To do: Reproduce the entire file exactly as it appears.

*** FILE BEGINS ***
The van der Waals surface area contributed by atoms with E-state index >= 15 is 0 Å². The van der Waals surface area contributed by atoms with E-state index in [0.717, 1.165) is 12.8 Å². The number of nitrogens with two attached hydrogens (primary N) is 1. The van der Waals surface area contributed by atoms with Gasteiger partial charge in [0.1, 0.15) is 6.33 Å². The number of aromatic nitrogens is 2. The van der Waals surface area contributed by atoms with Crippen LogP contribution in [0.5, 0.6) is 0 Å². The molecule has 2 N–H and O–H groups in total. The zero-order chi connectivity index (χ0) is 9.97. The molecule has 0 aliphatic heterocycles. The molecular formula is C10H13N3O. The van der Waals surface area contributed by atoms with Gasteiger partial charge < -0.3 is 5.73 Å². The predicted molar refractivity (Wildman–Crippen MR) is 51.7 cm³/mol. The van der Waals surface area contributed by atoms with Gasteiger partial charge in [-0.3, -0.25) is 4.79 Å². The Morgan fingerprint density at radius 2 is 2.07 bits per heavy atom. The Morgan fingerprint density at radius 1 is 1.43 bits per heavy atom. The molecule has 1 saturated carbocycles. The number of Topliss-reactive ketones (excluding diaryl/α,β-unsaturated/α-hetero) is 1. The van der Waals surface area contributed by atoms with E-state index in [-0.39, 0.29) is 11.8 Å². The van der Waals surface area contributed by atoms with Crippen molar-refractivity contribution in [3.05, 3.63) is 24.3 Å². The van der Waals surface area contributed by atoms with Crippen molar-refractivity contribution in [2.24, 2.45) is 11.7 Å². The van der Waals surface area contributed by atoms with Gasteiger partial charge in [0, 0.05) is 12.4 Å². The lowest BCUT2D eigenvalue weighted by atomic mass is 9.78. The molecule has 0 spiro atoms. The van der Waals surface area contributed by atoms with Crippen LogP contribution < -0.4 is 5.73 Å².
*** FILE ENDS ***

The van der Waals surface area contributed by atoms with E-state index >= 15 is 0 Å². The van der Waals surface area contributed by atoms with E-state index in [0.717, 1.165) is 12.8 Å². The number of nitrogens with two attached hydrogens (primary N) is 1. The van der Waals surface area contributed by atoms with Gasteiger partial charge in [0.1, 0.15) is 6.33 Å². The number of aromatic nitrogens is 2. The van der Waals surface area contributed by atoms with Crippen LogP contribution in [0.5, 0.6) is 0 Å². The molecule has 2 N–H and O–H groups in total. The zero-order chi connectivity index (χ0) is 9.97. The molecule has 0 aliphatic heterocycles. The molecular formula is C10H13N3O. The van der Waals surface area contributed by atoms with Gasteiger partial charge < -0.3 is 5.73 Å². The predicted molar refractivity (Wildman–Crippen MR) is 51.7 cm³/mol. The van der Waals surface area contributed by atoms with Gasteiger partial charge in [-0.3, -0.25) is 4.79 Å². The Morgan fingerprint density at radius 2 is 2.07 bits per heavy atom. The Morgan fingerprint density at radius 1 is 1.43 bits per heavy atom. The molecule has 1 saturated carbocycles. The number of Topliss-reactive ketones (excluding diaryl/α,β-unsaturated/α-hetero) is 1. The van der Waals surface area contributed by atoms with E-state index in [-0.39, 0.29) is 11.8 Å². The van der Waals surface area contributed by atoms with Crippen molar-refractivity contribution in [3.05, 3.63) is 24.3 Å². The van der Waals surface area contributed by atoms with Crippen molar-refractivity contribution in [2.24, 2.45) is 11.7 Å². The van der Waals surface area contributed by atoms with Gasteiger partial charge in [0, 0.05) is 12.4 Å². The lowest BCUT2D eigenvalue weighted by atomic mass is 9.78. The molecule has 0 spiro atoms. The van der Waals surface area contributed by atoms with Crippen LogP contribution < -0.4 is 5.73 Å².